As the security industry evolves, the same principles exist

A recent comprehensive study by ASIS International and the Institute of Finance and Management (IOFM) shows a booming market for security.

It’s $350 billion, to be exact, according to "The United States Security Industry: Size and Scope, Insights, Trends, and Data." Some $282 billion consists of private sector spending.
What’s more, 17 security companies made the 2013 Inc. 5000 list that recognizes America’s fastest-growing businesses based on self-reported growth data.

Technology has redefined the meaning of home and commercial security. It’s now just as much about having a "smart" home as a "secure" home. Monitored alarm systems are great, but remote control of the system, as well as common household appliances means unprecedented RMR ranges.

Telecom giants such as AT&T and Time Warner have joined the marketplace offering home automation solutions as part of their cable, phone and Internet packages. Traditional security providers such as Monitronics and ADT have strengthened their industry presence by acquiring Security Networks and Devcon, respectively. Their specialization in home security monitoring is no doubt a selling point to customers.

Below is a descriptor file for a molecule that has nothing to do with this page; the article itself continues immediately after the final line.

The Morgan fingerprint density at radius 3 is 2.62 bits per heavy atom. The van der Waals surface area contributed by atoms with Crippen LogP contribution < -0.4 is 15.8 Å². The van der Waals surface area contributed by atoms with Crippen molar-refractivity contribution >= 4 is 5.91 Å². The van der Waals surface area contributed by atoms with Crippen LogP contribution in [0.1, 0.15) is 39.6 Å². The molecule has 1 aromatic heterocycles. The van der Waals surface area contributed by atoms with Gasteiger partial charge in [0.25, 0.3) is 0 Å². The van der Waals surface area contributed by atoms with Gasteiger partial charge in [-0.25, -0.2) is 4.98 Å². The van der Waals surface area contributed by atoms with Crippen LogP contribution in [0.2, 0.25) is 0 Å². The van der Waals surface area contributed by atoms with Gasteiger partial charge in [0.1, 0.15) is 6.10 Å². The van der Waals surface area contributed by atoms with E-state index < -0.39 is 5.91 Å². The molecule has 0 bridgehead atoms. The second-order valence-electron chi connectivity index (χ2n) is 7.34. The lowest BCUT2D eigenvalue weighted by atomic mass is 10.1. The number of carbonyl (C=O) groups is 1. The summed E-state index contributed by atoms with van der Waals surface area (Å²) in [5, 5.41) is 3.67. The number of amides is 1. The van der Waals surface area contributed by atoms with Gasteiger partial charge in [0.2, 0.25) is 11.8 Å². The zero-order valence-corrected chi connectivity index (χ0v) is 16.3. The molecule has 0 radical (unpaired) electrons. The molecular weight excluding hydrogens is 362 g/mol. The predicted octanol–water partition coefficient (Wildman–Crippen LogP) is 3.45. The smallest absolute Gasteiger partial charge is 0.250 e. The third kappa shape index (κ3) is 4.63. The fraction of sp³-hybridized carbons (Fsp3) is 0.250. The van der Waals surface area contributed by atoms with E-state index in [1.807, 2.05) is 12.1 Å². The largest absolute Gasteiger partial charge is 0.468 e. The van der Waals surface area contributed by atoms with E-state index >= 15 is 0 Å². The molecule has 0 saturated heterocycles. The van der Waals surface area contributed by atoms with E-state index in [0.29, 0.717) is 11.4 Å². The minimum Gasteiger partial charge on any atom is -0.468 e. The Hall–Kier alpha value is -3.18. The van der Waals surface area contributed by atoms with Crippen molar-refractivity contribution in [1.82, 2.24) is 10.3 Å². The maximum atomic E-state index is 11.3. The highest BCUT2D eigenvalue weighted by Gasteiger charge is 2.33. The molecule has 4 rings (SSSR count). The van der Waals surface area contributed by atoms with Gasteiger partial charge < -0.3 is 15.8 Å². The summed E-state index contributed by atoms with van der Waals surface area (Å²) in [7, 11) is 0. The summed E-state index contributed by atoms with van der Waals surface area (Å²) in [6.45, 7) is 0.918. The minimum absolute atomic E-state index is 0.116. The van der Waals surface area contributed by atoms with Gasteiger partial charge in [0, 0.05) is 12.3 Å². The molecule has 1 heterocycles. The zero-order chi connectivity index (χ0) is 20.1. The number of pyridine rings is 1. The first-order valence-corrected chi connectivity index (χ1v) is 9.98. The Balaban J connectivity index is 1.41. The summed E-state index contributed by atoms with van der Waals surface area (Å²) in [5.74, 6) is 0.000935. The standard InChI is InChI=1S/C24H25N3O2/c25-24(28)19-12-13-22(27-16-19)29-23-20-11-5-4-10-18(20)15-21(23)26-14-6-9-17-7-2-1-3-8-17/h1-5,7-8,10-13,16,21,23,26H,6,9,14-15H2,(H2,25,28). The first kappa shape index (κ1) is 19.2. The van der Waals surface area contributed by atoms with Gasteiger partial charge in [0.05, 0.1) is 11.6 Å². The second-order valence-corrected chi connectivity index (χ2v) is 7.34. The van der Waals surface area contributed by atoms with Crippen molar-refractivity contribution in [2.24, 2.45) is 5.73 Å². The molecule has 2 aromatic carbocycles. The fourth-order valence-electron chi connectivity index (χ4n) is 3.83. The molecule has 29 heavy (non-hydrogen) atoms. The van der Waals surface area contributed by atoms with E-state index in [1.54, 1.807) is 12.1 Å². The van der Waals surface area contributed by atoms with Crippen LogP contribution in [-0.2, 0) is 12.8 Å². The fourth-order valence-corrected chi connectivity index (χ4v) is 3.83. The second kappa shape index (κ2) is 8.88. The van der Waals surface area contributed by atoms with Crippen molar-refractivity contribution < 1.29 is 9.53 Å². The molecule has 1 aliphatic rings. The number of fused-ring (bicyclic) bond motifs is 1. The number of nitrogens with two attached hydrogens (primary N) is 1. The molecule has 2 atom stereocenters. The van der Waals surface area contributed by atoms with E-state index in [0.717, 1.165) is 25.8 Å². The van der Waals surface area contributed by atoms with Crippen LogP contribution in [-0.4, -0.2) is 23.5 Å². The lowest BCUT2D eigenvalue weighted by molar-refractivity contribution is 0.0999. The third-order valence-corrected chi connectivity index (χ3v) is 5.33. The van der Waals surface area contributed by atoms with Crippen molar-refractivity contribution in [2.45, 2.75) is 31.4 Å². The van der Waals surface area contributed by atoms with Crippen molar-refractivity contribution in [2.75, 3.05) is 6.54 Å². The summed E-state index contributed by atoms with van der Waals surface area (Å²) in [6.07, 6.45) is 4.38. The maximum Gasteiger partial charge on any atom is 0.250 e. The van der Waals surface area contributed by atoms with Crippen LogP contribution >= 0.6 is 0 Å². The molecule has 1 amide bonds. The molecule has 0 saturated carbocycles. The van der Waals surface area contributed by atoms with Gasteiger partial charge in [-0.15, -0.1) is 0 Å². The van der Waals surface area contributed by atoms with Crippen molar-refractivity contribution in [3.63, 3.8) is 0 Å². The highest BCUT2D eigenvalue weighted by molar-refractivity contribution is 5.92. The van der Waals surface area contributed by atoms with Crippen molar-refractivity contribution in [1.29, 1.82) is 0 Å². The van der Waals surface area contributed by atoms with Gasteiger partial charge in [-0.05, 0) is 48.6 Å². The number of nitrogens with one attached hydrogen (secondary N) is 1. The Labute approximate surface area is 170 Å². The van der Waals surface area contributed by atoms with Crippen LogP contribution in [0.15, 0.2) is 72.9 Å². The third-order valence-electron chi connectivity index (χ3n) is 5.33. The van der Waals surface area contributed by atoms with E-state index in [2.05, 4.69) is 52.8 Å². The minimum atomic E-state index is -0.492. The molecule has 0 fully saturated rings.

It’s an evolving digital gold rush for all players involved, flush with new technology and new upsell opportunities, but the keys to sustained industry success haven’t changed: elite customer service and customer education.

A company’s technician shouldn’t complete their install until the customer has proven they understand the fundamentals of their new interactive service plan – at least the most common things they’ll do with their security system.

They should walk the customer through a trigger event on their phone – something simple that fits their lifestyle. For a working parent, maybe it’s scheduling an event that tells them their child returned home from school. It’s a great reminder that they’re getting something out of their financial investment on a daily basis.

That’s quality service on the front end and the path to a stickier account in an increasingly competitive industry.

 

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